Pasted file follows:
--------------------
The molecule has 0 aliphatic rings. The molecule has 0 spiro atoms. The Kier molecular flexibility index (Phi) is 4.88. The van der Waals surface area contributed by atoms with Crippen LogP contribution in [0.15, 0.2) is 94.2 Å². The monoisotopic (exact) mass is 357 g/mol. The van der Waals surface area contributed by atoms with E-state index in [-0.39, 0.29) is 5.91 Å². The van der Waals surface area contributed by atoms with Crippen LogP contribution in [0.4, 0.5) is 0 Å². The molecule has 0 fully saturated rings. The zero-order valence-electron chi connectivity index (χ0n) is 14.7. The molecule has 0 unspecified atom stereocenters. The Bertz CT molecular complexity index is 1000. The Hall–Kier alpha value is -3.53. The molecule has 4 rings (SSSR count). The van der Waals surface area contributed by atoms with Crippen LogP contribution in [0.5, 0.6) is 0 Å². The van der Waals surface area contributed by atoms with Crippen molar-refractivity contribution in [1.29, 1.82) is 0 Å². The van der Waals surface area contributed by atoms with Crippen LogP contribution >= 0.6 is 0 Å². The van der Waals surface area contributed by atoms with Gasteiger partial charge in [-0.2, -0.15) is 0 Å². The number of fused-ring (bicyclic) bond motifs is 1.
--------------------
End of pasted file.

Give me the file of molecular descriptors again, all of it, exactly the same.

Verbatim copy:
The molecule has 0 aliphatic rings. The molecule has 0 spiro atoms. The Kier molecular flexibility index (Phi) is 4.88. The van der Waals surface area contributed by atoms with Crippen LogP contribution in [0.15, 0.2) is 94.2 Å². The monoisotopic (exact) mass is 357 g/mol. The van der Waals surface area contributed by atoms with E-state index in [-0.39, 0.29) is 5.91 Å². The van der Waals surface area contributed by atoms with Crippen LogP contribution in [0.4, 0.5) is 0 Å². The molecule has 0 fully saturated rings. The zero-order valence-electron chi connectivity index (χ0n) is 14.7. The molecule has 0 unspecified atom stereocenters. The Bertz CT molecular complexity index is 1000. The Hall–Kier alpha value is -3.53. The molecule has 4 rings (SSSR count). The van der Waals surface area contributed by atoms with Crippen LogP contribution in [0.5, 0.6) is 0 Å². The van der Waals surface area contributed by atoms with Crippen molar-refractivity contribution in [1.29, 1.82) is 0 Å². The van der Waals surface area contributed by atoms with Crippen LogP contribution >= 0.6 is 0 Å². The van der Waals surface area contributed by atoms with Gasteiger partial charge in [-0.2, -0.15) is 0 Å². The number of fused-ring (bicyclic) bond motifs is 1.